It’s election season, and friends and family have asked me a few questions about crimes associated with voting. I’m not an expert on election laws – here at the School of Government, Bob Joyce is our go-to guy on such issues – but I’ve tried to respond correctly. Read on for the questions and answers.
Is voter fraud a crime? Yes. When people talk about voter fraud, they normally mean things like:
-Registering, and perhaps voting, in more than one precinct. That’s a felony under G.S. 163-275(1), (7).
-Voting on behalf of another person. That’s a felony under G.S. 163-275(1).
-Making false statements on a registration form in order to become registered to vote. That’s a felony under G.S. 163-275(13).
Can I bring my minor child with me to vote? Yes, and it’s a good thing, too, since I’ve done this myself many times. G.S. 163-166.3(a)(6) states that “[m]inor children of the voter . . . [or] under the care of the voter” may accompany a voter.
Can I bring my gun with me to vote? It depends on where you vote. There’s nothing in Chapter 163 of the General Statutes (Elections and Election Laws) that prohibits bringing a firearm to a polling place. North Carolina is not unique in this regard. According to the Washington Post, a majority of states are in the same boat. However, polling places are often in schools, where G.S. 14-269.2 makes it a crime to possess a firearm, or in other local government buildings where local ordinances may prohibit the possession of guns. Some polling places are on private property, in which case the person or entity in charge of that property may bar firearms from the premises. Finally, any use of a firearm to menace or threaten a voter would of course be unlawful. Among other provisions that such conduct would violate, G.S. 163-274(6) and 18 U.S.C. § 594 make voter intimidation a state and a federal crime.
How close to the polls can people try to give me campaign literature? The specific distance is set by the county board of elections, but it is normally 50 feet, and “in no event shall [the board] set the limit at more than 50 feet or at less than 25 feet.” G.S. 163-166.4. There’s no specific penalty set forth in the statute for violating the “buffer zone” rule. Perhaps a violator could be charged with trespassing.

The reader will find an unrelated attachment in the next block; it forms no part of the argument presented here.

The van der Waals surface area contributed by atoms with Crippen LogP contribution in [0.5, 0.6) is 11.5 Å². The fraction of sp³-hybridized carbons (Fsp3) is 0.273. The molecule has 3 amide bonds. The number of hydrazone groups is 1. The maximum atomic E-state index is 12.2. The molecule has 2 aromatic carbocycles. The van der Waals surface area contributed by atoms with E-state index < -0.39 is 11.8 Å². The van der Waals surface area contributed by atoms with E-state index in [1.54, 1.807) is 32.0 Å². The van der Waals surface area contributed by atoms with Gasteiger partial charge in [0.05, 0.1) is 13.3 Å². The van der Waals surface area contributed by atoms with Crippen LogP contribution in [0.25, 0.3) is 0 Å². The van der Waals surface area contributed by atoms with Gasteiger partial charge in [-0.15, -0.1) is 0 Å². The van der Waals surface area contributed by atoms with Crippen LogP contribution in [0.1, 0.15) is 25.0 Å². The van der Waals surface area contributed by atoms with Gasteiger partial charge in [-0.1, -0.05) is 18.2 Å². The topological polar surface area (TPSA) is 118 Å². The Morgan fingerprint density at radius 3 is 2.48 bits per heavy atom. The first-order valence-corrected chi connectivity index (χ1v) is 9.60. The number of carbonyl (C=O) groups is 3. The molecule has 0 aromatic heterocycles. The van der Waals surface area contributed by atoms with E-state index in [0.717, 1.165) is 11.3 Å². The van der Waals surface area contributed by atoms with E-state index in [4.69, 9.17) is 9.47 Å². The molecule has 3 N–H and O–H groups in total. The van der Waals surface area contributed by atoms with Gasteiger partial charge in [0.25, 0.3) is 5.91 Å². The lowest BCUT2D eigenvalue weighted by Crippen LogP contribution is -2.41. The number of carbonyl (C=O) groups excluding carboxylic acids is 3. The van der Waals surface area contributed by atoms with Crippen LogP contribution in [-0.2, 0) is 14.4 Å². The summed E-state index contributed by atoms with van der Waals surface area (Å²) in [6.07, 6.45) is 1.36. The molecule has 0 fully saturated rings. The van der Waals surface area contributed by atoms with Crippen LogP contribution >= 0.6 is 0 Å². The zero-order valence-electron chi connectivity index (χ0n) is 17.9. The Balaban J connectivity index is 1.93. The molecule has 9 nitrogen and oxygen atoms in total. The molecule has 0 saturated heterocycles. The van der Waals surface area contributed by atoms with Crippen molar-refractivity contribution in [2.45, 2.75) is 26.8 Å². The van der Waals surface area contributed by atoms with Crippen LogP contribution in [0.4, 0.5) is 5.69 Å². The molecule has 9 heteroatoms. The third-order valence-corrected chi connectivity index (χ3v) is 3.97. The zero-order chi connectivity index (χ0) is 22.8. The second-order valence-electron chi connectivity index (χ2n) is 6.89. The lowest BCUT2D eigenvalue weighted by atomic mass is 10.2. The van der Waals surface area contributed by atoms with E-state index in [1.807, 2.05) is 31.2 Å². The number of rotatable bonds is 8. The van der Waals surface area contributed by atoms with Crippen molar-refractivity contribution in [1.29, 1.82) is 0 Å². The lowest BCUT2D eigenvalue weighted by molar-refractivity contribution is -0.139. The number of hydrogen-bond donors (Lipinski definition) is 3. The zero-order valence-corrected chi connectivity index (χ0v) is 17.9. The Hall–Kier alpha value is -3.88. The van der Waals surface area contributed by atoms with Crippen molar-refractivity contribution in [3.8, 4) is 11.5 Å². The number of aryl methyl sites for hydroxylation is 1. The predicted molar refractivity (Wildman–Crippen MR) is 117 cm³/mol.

Can I take a picture of my ballot and post it on Facebook? I don’t think so. Consider the following provisions:
-G.S. 163-273(a)(1): “It shall be unlawful . . . [f]or a voter, except as otherwise provided in this Chapter, to allow his ballot to be seen by any person.”
-G.S. 163-274(b): “It shall be unlawful for any person who has access to an official voted ballot or record to knowingly disclose in violation of G.S. 163-165.1(e) how an individual has voted that ballot.”
-G.S. 163-165.1(e): “Voted ballots . . . shall be treated as confidential, and no person other than elections officials performing their duties may have access to voted ballots . . . . Voted ballots . . . shall not be disclosed to members of the public in such a way as to disclose how a particular voter voted, unless a court orders otherwise. Any person who has access to an official voted ballot . . . and knowingly discloses in violation of this section how an individual has voted that ballot is guilty of a Class 1 misdemeanor.”
-G.S. 163-166.3(c): “No person shall photograph, videotape, or otherwise record the image of a voted official ballot for any purpose not otherwise permitted under law.”
It seems that many states have similar provisions, based on this AP story. The underlying purpose may be to impede vote-buying by making it impossible for a voter to satisfy a buyer that the voter has upheld his or her end of the bargain. According to the Denver Post, there has been First Amendment litigation over these provisions, with several recent court decisions ruling in favor of voters’ rights to share their ballots. But I’m not aware of any case in North Carolina challenging the above provisions.